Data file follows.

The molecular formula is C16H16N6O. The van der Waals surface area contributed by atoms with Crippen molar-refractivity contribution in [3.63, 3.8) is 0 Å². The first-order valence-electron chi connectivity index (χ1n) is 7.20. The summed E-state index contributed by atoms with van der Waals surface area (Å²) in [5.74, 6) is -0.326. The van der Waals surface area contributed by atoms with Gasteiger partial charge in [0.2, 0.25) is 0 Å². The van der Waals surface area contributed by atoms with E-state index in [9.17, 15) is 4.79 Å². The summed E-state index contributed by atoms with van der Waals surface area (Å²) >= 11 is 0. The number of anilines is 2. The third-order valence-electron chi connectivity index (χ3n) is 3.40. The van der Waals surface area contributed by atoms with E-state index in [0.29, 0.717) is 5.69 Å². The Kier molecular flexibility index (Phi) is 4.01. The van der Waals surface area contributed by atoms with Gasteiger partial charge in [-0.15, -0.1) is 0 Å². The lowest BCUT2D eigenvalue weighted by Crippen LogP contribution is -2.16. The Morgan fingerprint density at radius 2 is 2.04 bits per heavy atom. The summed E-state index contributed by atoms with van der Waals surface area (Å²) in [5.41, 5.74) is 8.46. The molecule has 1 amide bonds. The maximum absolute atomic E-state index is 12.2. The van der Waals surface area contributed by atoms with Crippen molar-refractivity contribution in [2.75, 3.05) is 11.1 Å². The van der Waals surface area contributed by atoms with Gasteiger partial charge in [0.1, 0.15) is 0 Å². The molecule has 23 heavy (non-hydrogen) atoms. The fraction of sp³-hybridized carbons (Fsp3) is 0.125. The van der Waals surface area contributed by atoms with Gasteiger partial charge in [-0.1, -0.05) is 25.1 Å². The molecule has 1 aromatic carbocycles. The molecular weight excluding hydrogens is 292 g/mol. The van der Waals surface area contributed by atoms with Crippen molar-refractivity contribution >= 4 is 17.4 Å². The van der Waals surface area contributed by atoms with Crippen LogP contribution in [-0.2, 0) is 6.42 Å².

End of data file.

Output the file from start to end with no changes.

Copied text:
The molecular formula is C16H16N6O. The van der Waals surface area contributed by atoms with Crippen molar-refractivity contribution in [3.63, 3.8) is 0 Å². The first-order valence-electron chi connectivity index (χ1n) is 7.20. The summed E-state index contributed by atoms with van der Waals surface area (Å²) in [5.74, 6) is -0.326. The van der Waals surface area contributed by atoms with Gasteiger partial charge in [0.2, 0.25) is 0 Å². The van der Waals surface area contributed by atoms with E-state index in [9.17, 15) is 4.79 Å². The summed E-state index contributed by atoms with van der Waals surface area (Å²) >= 11 is 0. The number of anilines is 2. The third-order valence-electron chi connectivity index (χ3n) is 3.40. The van der Waals surface area contributed by atoms with E-state index in [0.29, 0.717) is 5.69 Å². The Kier molecular flexibility index (Phi) is 4.01. The van der Waals surface area contributed by atoms with Gasteiger partial charge in [-0.15, -0.1) is 0 Å². The lowest BCUT2D eigenvalue weighted by Crippen LogP contribution is -2.16. The Morgan fingerprint density at radius 2 is 2.04 bits per heavy atom. The summed E-state index contributed by atoms with van der Waals surface area (Å²) in [5.41, 5.74) is 8.46. The molecule has 1 amide bonds. The maximum absolute atomic E-state index is 12.2. The van der Waals surface area contributed by atoms with Crippen molar-refractivity contribution in [2.75, 3.05) is 11.1 Å². The van der Waals surface area contributed by atoms with Gasteiger partial charge in [0.1, 0.15) is 0 Å². The molecule has 23 heavy (non-hydrogen) atoms. The fraction of sp³-hybridized carbons (Fsp3) is 0.125. The van der Waals surface area contributed by atoms with Gasteiger partial charge in [-0.1, -0.05) is 25.1 Å². The molecule has 1 aromatic carbocycles. The molecular weight excluding hydrogens is 292 g/mol. The van der Waals surface area contributed by atoms with Crippen molar-refractivity contribution >= 4 is 17.4 Å². The van der Waals surface area contributed by atoms with Crippen LogP contribution in [-0.2, 0) is 6.42 Å².